Lifting the lid on new exhibitions

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He Waka Tuia Art + Museum curator David Dudfield and co-manager Sarah Brown are about to reveal some behind-the-scenes secrets.

SO, what’s happening at Invercargill’s art gallery and Southland museum are common questions when people first enter He Waka Tuia transitional Art + Museum.

Curator David Dudfield and co-manager Sarah Brown said that was often the first question visitors asked.

A joint initiative between the Invercargill Public Art Gallery and the Southland Museum & Art Gallery (SMAG), He Waka Tuia was created so Southlanders and visitors could access the collections, experience local history and stories, and appreciate a variety of cultural endeavours, delivered in new ways.

Dudfield said the plan was to change the gallery’s exhibitions throughout the year, so when the current exhibitions by artists Michele Beevors and Tom Fox TRADDED: Anatomy Lessons and Altered Neuro States, respectively, finished at the end of the month, Crate Expectationswould be revealed in the first week of March.

“Every month or two, we hope to have something new, something fresh and interesting for people to engage with.”

The current displays, including the thousands of titi (muttonbirds) would be deconstructed, so the whole gallery could be used for March’s exhibition, Dudfield said.

“The titi [which visitors had written messages on and been installed as a flying flock] will become a collection item, a type of time capsule… and we may bring out the whole flock [of thousands] at another time,” Brown said.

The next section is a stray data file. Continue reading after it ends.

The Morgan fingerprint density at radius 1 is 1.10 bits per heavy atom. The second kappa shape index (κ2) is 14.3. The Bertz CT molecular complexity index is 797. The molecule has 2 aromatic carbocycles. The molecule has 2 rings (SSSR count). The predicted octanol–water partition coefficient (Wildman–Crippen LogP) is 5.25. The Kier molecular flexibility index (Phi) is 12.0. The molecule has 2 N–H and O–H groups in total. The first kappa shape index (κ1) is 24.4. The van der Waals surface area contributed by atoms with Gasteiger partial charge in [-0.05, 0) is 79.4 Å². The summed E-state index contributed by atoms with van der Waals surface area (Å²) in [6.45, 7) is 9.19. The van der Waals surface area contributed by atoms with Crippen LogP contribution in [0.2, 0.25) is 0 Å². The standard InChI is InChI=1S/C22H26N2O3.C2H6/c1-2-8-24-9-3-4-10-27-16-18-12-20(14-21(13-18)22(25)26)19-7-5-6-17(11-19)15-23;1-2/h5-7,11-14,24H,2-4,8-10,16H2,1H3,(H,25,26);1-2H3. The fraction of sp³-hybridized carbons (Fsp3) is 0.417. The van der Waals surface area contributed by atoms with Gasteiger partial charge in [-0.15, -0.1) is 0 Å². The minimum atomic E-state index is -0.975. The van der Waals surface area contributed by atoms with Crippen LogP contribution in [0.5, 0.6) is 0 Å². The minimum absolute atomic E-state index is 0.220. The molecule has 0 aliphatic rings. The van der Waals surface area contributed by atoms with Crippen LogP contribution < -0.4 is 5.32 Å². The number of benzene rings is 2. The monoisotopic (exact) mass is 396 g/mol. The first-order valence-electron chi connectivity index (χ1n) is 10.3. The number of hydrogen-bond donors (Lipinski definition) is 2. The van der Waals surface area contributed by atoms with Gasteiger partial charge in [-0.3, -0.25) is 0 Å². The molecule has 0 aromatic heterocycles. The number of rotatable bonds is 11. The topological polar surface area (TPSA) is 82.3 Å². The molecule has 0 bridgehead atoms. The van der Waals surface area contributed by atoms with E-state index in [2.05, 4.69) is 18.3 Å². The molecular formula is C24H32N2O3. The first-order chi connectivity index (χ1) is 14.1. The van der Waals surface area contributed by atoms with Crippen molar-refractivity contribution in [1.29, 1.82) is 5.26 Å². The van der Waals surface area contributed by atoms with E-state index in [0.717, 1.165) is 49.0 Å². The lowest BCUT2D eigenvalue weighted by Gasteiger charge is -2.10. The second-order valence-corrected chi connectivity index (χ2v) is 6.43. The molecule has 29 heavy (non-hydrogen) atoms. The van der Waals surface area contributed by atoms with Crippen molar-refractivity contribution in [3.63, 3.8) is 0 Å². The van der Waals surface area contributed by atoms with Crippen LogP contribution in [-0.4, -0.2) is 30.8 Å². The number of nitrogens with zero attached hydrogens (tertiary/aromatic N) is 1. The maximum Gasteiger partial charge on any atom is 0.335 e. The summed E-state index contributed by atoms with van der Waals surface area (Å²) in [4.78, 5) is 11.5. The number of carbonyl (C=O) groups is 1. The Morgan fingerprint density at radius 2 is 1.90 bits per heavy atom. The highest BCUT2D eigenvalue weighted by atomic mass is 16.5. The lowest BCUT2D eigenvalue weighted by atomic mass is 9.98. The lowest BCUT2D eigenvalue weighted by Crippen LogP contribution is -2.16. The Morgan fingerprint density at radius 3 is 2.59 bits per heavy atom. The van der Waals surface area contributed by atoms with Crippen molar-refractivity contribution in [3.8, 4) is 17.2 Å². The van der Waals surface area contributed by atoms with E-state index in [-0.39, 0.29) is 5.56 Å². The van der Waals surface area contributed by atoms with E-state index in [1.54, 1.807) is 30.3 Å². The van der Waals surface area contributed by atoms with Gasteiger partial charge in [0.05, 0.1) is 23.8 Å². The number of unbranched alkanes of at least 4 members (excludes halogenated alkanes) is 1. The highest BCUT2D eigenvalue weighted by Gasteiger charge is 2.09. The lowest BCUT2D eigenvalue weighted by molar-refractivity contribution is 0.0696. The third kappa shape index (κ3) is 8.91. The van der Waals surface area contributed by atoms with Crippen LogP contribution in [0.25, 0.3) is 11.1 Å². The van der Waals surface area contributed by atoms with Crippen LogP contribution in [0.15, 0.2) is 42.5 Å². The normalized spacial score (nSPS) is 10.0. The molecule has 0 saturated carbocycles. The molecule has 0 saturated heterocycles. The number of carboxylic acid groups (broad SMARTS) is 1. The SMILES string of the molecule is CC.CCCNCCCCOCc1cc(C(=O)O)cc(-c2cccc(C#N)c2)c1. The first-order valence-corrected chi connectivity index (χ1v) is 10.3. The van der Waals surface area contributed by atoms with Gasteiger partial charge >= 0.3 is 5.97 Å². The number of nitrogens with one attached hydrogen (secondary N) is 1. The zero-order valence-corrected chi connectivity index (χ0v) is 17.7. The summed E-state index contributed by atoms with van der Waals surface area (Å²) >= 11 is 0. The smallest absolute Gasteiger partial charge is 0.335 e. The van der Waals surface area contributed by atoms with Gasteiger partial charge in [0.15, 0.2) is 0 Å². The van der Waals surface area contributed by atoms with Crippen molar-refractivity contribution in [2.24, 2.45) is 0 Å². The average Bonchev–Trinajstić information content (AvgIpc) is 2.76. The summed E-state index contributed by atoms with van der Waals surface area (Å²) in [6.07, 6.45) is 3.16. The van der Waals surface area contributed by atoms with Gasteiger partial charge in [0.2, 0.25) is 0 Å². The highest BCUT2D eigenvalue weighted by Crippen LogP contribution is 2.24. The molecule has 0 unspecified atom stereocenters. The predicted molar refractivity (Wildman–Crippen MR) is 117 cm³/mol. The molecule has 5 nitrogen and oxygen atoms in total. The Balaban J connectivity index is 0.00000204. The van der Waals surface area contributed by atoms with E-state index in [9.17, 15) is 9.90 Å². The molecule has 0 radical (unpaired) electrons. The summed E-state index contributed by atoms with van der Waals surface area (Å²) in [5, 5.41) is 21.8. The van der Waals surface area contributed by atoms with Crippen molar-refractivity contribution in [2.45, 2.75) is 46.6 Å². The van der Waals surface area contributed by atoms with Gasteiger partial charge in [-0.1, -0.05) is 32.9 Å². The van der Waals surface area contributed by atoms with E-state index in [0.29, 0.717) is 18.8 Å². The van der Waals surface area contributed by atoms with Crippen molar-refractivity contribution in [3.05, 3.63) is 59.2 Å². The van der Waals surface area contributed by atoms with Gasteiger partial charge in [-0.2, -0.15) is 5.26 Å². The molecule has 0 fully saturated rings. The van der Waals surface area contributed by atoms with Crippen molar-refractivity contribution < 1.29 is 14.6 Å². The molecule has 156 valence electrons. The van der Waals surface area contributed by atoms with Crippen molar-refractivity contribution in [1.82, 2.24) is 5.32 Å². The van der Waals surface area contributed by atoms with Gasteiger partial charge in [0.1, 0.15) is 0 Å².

For Crate Expectations, skeletal crates, which would give viewers a glimpse of objects, as well as packing cradles, solid, long, oblong and square crates would be on display to show how artworks and precious taonga (treasures) had been protected and stored during the move from Anderson Park Art Gallery and SMAG during the transition, they said.

“There will be things which have never been on display before… we will be showing the way they are packed, no-one would have seen them this way,” Dudfield said.

It was hoped the behind-the-scenes exhibition would answer commonly asked questions, such as how were objects conserved.

Dudfield said they were hoping the exhibition would give people an understanding why it took so long to pack the objects and what was involved with caring for the taonga.

“Part of the story will also be what happens if the items were not conserved properly, such as light exposure, temperature fluctuation, fire or water damage,” Brown said.

As well as art conservation, the complexities of shifting the collection [from Anderson Park to the Invercargill City Council Public Library Archives] and cataloguing it would be on show.

“We will be showcasing some of our packed items, how they look,” to help people understand how complex the moves have been, Brown said.

  • Crate Expectations, He Waka Tuia Art + Museum, Friday, March 5, opening.
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